You always need one or two extra supers per hive available.  That way you can put them on and order more.

>I saw a post where I think Brian said that you need to have at least two reserved supers for each hive - is that what everyone does?

Exactly.
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tillie
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« Reply #9 on: June 03, 2006, 03:56:48 PM »

Thank all of you for the recommendations.  I feel pretty prepared since I just inspected the hives and the third box (the first honey super) on each hive is filled with honey but it isn't all capped - about 45% capped.  They had barely started on the second honey super.

So I have two finished shallow honey supers ready to go.  I also have two deeps left over from my not recognizing how heavy boxes of bees actually were going to be!  When the honey is capped, I can take out an empty super and move the capped frames into it and replace them with new frames - or I can add another super, since I have one ready.

My beekeeping teacher at the Folk School, Virginia Webb, took filled and capped frames from hives and replaced them with empty comb or foundation.  When she removed a frame from a hive, she brushed or shook the bees back into the hive.  She then put the capped frames, now beeless, into an empty super and kept it covered with a cloth while we worked  so that the bees wouldn't go back to it.

I'm eager to taste the honey and that seems like something I could do with one capped frame in one of the filled supers just to find out what the future pleasure will be  wink

Thank you, as always, Michael, Brian, Amy and everyone who posted and thanks to earlier postings about using mediums because the deeps are so heavy.  I found even the filled shallows today to feel heavy.  I actually thought I needed to loosen the corners with my hive tool, but it was in fact because the super was so full and I didn't expect it to be that heavy!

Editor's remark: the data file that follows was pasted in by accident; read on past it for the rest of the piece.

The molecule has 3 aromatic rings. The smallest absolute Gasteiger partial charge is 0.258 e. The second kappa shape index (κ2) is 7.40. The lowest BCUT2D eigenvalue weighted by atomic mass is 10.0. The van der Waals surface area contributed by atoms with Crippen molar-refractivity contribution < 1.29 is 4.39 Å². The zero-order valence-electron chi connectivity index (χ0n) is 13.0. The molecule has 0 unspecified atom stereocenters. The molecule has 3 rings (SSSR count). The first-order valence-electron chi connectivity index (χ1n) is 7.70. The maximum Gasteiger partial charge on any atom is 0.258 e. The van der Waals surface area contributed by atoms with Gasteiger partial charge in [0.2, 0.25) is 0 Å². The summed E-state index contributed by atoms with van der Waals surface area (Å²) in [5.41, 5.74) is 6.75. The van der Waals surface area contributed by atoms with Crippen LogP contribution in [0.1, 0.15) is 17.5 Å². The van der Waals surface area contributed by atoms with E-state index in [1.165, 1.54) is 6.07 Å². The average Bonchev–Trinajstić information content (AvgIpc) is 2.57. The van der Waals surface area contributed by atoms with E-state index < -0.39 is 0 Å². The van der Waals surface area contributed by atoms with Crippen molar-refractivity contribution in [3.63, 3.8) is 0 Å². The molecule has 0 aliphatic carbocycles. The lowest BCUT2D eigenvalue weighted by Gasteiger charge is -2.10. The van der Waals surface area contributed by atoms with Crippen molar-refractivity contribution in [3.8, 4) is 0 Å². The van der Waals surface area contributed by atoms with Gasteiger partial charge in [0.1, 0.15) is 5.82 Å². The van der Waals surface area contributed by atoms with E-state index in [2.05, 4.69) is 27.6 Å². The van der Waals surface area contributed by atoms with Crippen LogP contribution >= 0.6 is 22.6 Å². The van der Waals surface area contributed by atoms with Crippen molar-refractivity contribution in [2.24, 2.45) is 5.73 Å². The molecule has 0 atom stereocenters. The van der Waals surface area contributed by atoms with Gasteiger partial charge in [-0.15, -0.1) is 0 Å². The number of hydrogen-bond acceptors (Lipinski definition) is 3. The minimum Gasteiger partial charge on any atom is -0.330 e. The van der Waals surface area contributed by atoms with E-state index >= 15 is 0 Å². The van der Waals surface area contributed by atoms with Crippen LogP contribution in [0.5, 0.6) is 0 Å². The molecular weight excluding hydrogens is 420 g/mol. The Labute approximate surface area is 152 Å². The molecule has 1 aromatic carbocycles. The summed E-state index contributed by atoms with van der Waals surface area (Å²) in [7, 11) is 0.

Linda T in Atlanta
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thegolfpsycho
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« Reply #10 on: June 03, 2006, 04:14:23 PM »

The problem with putting foundation back between uncapped honey frames, is the honey frames grow and grow, and the foundation gets neglected.  When they finally are forced to start working the foundation, you get some very poorly drawn foundations.  My own method has to been to stay will full supers of foundation.   After extracting, those frames become the brood boxes for my splits.  I also use division boards to keep them manageable for the size of the splits.  Division boards seem to be something that have dissappeared and I often wonder if I missed something while I was beeless.
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tillie
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« Reply #11 on: June 03, 2006, 04:17:47 PM »

So, like my mother always said, you just have to be patient.......

Thanks for helping me put on the brakes, golf, I was sure there would be a reason that wouldn't work.....

Linda T
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thegolfpsycho
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« Reply #12 on: June 03, 2006, 04:31:08 PM »

Having the frames overdrawn in the super is not a bad thing.  Much easier to uncap and there are many discussions suggesting you get just as much honey from 8 or 9 overdrawn frames as you do from 10 crowded together.  The caveat is that crowding that tenth frame of foundation in effectively wastes it.  I could be wrong, but for expansion, for maxing out production, drawn comb.. properly drawn comb, is very very valuable.  My belief is, that it is the difference between getting surplus from packages the first year, or feeding them to get them thru the winter.  Again... if you manipulate the frames, and put the foundation between capped frames, or mostly capped frames, problem solved.

And if you want a taste, scrape some off.  I'm diabetic, and when out working the bees, sometimes my sugar gets too low.  The shakes ya know?  I just gouge out some wax and honey and chew it up.... props me right back up.